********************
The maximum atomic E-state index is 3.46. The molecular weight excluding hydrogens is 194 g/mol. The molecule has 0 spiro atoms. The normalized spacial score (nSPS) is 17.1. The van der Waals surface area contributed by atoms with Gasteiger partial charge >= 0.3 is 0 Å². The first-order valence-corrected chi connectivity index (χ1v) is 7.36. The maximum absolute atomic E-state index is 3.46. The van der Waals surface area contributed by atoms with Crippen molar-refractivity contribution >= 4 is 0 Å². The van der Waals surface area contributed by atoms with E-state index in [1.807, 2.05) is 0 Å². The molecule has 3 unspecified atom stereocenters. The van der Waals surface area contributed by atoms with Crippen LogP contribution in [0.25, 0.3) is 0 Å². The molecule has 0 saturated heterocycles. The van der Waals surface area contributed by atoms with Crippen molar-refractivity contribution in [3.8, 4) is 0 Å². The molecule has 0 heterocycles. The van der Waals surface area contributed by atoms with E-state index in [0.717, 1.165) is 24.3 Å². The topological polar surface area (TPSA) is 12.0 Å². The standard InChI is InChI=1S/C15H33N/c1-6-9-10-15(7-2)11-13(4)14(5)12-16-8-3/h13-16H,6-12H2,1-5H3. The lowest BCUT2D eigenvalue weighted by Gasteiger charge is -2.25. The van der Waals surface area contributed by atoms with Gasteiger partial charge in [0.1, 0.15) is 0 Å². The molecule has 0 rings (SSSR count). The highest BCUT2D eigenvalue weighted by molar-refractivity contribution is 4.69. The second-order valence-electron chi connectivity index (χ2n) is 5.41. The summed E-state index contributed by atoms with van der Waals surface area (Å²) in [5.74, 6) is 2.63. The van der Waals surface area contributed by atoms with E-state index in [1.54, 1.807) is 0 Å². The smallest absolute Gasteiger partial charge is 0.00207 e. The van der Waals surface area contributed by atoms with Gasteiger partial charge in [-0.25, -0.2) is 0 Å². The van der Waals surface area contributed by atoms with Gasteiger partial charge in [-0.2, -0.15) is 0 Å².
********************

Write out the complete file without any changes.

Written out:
The maximum atomic E-state index is 3.46. The molecular weight excluding hydrogens is 194 g/mol. The molecule has 0 spiro atoms. The normalized spacial score (nSPS) is 17.1. The van der Waals surface area contributed by atoms with Gasteiger partial charge >= 0.3 is 0 Å². The first-order valence-corrected chi connectivity index (χ1v) is 7.36. The maximum absolute atomic E-state index is 3.46. The van der Waals surface area contributed by atoms with Crippen molar-refractivity contribution >= 4 is 0 Å². The van der Waals surface area contributed by atoms with E-state index in [1.807, 2.05) is 0 Å². The molecule has 3 unspecified atom stereocenters. The van der Waals surface area contributed by atoms with Crippen LogP contribution in [0.25, 0.3) is 0 Å². The molecule has 0 saturated heterocycles. The van der Waals surface area contributed by atoms with Crippen molar-refractivity contribution in [3.8, 4) is 0 Å². The molecule has 0 heterocycles. The van der Waals surface area contributed by atoms with E-state index in [0.717, 1.165) is 24.3 Å². The topological polar surface area (TPSA) is 12.0 Å². The standard InChI is InChI=1S/C15H33N/c1-6-9-10-15(7-2)11-13(4)14(5)12-16-8-3/h13-16H,6-12H2,1-5H3. The lowest BCUT2D eigenvalue weighted by Gasteiger charge is -2.25. The van der Waals surface area contributed by atoms with Gasteiger partial charge in [0.1, 0.15) is 0 Å². The molecule has 0 rings (SSSR count). The highest BCUT2D eigenvalue weighted by molar-refractivity contribution is 4.69. The second-order valence-electron chi connectivity index (χ2n) is 5.41. The summed E-state index contributed by atoms with van der Waals surface area (Å²) in [5.74, 6) is 2.63. The van der Waals surface area contributed by atoms with E-state index in [1.54, 1.807) is 0 Å². The smallest absolute Gasteiger partial charge is 0.00207 e. The van der Waals surface area contributed by atoms with Gasteiger partial charge in [-0.25, -0.2) is 0 Å². The van der Waals surface area contributed by atoms with Gasteiger partial charge in [-0.2, -0.15) is 0 Å².